NFL Analyzing Possible L.A. Relocation Fee Brady-Goodell Battle Taking Shape Ducks-Blackhawks Up Big For NBC MLB Looking Into Economics Of Shortened Season IndyCar Ponders How To Attract Fans Long Term Babcock Prepared For Tough Maple Leafs Gig NHL Coaching Salaries Likely To Change MLB Looking Closer At Holding Games Abroad Ducks' Perry Miffed By Milbury's On-Air Remark Euro Tour Hopes To Close Gap With U.S. Circuit
Upcoming Conferences and Events
SBD/30/Leagues Governing Bodies
BOSTON GLOBE'S DUPONT OFFERS BLEAK PROSPECTUS ON NHL
Published October 30, 1997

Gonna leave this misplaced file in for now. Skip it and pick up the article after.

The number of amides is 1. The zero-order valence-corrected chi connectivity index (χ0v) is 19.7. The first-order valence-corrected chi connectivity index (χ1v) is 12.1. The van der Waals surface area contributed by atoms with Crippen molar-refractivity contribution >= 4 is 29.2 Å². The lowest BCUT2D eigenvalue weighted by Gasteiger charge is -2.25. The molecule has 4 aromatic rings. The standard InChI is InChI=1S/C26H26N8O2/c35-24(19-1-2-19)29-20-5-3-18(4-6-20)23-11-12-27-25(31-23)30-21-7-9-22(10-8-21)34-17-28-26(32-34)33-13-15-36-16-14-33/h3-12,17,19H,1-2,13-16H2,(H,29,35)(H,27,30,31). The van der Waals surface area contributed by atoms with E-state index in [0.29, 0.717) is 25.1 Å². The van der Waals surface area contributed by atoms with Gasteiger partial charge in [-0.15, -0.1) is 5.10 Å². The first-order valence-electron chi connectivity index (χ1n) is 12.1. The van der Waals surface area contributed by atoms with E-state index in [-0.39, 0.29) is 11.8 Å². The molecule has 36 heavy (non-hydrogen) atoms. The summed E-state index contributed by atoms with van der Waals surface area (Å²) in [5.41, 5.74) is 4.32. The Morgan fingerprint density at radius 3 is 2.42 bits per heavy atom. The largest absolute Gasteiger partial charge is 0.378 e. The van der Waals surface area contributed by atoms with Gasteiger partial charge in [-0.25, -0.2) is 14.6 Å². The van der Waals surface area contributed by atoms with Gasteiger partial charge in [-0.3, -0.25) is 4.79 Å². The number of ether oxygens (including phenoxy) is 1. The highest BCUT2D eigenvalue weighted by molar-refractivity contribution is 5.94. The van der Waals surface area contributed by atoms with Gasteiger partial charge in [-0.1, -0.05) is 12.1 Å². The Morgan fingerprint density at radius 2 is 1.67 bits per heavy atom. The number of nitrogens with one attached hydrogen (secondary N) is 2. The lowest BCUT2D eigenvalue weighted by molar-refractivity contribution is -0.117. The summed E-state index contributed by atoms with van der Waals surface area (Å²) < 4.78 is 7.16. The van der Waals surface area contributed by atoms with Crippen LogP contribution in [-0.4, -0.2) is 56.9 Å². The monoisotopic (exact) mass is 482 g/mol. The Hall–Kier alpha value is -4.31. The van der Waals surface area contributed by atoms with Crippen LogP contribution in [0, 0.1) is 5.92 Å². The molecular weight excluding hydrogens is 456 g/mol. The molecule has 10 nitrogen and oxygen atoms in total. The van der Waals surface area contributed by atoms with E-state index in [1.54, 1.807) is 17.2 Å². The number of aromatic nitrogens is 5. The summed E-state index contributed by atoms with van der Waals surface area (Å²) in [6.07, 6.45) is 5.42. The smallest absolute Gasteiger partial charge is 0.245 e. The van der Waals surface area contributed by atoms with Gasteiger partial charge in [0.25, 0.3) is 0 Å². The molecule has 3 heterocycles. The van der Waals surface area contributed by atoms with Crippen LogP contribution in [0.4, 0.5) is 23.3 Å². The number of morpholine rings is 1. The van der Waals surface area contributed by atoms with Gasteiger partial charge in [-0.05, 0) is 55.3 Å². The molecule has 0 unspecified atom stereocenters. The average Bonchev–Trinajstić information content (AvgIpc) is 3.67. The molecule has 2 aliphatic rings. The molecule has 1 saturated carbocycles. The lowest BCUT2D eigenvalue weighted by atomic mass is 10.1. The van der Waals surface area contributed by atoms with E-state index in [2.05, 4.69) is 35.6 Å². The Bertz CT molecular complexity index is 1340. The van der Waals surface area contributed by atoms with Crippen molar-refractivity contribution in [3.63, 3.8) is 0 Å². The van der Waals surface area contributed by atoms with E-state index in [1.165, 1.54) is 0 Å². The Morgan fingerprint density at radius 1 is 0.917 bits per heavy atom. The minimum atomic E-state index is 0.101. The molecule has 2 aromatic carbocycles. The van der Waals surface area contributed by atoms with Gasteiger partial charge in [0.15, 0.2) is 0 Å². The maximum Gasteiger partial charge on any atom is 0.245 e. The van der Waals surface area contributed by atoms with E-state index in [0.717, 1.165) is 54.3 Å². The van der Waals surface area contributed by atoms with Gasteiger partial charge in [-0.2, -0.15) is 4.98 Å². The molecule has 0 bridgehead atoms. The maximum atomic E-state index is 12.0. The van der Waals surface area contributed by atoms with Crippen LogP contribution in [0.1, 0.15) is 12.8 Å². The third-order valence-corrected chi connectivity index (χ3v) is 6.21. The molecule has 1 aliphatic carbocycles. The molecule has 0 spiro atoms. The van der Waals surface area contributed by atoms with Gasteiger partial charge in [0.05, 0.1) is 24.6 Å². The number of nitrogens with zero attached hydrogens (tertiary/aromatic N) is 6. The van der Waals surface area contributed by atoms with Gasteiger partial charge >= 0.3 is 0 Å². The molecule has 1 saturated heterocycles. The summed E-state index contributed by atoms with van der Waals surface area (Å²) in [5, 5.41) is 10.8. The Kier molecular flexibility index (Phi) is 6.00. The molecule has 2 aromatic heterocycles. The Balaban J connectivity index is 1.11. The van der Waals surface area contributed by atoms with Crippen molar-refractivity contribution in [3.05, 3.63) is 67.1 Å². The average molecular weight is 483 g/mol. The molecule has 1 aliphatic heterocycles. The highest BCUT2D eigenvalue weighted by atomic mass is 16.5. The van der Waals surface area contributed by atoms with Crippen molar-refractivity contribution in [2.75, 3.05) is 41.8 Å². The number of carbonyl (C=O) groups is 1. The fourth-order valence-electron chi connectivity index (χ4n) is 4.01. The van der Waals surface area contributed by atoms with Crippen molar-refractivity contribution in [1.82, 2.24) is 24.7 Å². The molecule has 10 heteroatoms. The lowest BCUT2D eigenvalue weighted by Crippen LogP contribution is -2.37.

The state of the NHL is examined by Kevin Paul DuPont of the BOSTON GLOBE in his "On Hockey" column. DuPont: "Isn't this what we wanted all along, hockey imitating the rest of the world, everybody talking money, really obscene money, players sitting out all over the place because their piece of the apple pie isn't oozing with more millions than they can spend in a lifetime? Well, it's here, folks, and it's only getting worse. By the hour." DuPont chronicles Paul Kariya's holdout from the Mighty Ducks, the offseason contract for the Avalanches' Joe Sakic and the impending free agency for some of the game's top players. DuPont: "Ultimately, there is only one measure of the market, and that's if the fans continue to pay the ticket prices that support these salaries" (BOSTON GLOBE, 10/30). IN THE HUB: Using the Bruins as an example, DuPont notes that through four games, the team has averaged 13,635 at the FleetCenter, a "shortfall" of capacity by 20%. But "more disturbing ... is the no-show factor in the lower bowl." While Boston "has had among the most fertile fan bases in the NHL ... those days are gone, and those empty seats tell us they're gone for good. There is no chance of ticket prices falling. None. Not here. Not anywhere. Not when the likes of Kariya can't be satisfied with $7 million. Not when it will take $10 million or better to bring in [Eric] Lindros next time. The players fault? Management's fault? The blame game is pointless. It's reality that counts, and empty seats equal reality. When Boston is working with a 20 percent vacancy factor, that should send a clear, undeniable message to everyone in the equation -- management, agents, and [NHLPA] -- that the guy on the street just can't pay it anymore" (BOSTON GLOBE, 10/30).